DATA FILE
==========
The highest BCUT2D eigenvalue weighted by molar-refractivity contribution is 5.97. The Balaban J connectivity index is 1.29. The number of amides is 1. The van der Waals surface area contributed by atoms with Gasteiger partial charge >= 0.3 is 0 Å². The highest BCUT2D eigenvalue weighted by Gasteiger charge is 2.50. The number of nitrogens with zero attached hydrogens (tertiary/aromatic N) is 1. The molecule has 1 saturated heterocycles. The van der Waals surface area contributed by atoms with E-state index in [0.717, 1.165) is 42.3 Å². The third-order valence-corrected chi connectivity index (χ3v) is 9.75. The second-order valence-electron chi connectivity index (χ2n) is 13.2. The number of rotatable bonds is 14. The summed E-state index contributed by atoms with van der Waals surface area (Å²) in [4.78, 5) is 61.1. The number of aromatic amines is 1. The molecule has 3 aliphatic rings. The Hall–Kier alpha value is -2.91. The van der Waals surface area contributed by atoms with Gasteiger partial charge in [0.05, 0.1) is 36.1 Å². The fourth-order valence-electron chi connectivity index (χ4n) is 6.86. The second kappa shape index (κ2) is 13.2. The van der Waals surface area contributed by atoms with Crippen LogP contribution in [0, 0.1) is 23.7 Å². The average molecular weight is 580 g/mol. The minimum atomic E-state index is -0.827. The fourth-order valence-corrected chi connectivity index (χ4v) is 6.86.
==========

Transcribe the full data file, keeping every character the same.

The highest BCUT2D eigenvalue weighted by molar-refractivity contribution is 5.97. The Balaban J connectivity index is 1.29. The number of amides is 1. The van der Waals surface area contributed by atoms with Gasteiger partial charge >= 0.3 is 0 Å². The highest BCUT2D eigenvalue weighted by Gasteiger charge is 2.50. The number of nitrogens with zero attached hydrogens (tertiary/aromatic N) is 1. The molecule has 1 saturated heterocycles. The van der Waals surface area contributed by atoms with E-state index in [0.717, 1.165) is 42.3 Å². The third-order valence-corrected chi connectivity index (χ3v) is 9.75. The second-order valence-electron chi connectivity index (χ2n) is 13.2. The number of rotatable bonds is 14. The summed E-state index contributed by atoms with van der Waals surface area (Å²) in [4.78, 5) is 61.1. The number of aromatic amines is 1. The molecule has 3 aliphatic rings. The Hall–Kier alpha value is -2.91. The van der Waals surface area contributed by atoms with Gasteiger partial charge in [0.05, 0.1) is 36.1 Å². The fourth-order valence-electron chi connectivity index (χ4n) is 6.86. The second kappa shape index (κ2) is 13.2. The van der Waals surface area contributed by atoms with Crippen LogP contribution in [0, 0.1) is 23.7 Å². The average molecular weight is 580 g/mol. The minimum atomic E-state index is -0.827. The fourth-order valence-corrected chi connectivity index (χ4v) is 6.86.